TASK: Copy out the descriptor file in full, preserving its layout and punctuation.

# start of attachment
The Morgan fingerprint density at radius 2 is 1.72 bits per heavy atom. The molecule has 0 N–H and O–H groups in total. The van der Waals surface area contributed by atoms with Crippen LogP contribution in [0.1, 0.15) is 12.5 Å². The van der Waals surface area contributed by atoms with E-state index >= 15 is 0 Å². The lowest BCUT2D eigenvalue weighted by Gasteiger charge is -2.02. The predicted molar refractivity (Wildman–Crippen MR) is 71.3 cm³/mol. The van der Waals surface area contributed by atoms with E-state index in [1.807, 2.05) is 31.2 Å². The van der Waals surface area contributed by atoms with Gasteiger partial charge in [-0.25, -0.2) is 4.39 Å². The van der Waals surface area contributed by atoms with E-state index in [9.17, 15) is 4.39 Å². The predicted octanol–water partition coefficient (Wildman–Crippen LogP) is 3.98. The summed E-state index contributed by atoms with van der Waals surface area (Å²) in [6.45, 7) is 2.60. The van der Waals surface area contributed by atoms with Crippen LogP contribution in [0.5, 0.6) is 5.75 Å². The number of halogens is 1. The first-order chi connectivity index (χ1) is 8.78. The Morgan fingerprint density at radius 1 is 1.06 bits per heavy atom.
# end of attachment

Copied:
The Morgan fingerprint density at radius 2 is 1.72 bits per heavy atom. The molecule has 0 N–H and O–H groups in total. The van der Waals surface area contributed by atoms with Crippen LogP contribution in [0.1, 0.15) is 12.5 Å². The van der Waals surface area contributed by atoms with E-state index >= 15 is 0 Å². The lowest BCUT2D eigenvalue weighted by Gasteiger charge is -2.02. The predicted molar refractivity (Wildman–Crippen MR) is 71.3 cm³/mol. The van der Waals surface area contributed by atoms with E-state index in [1.807, 2.05) is 31.2 Å². The van der Waals surface area contributed by atoms with Gasteiger partial charge in [-0.25, -0.2) is 4.39 Å². The van der Waals surface area contributed by atoms with E-state index in [9.17, 15) is 4.39 Å². The predicted octanol–water partition coefficient (Wildman–Crippen LogP) is 3.98. The summed E-state index contributed by atoms with van der Waals surface area (Å²) in [6.45, 7) is 2.60. The van der Waals surface area contributed by atoms with Crippen LogP contribution in [0.5, 0.6) is 5.75 Å². The number of halogens is 1. The first-order chi connectivity index (χ1) is 8.78. The Morgan fingerprint density at radius 1 is 1.06 bits per heavy atom.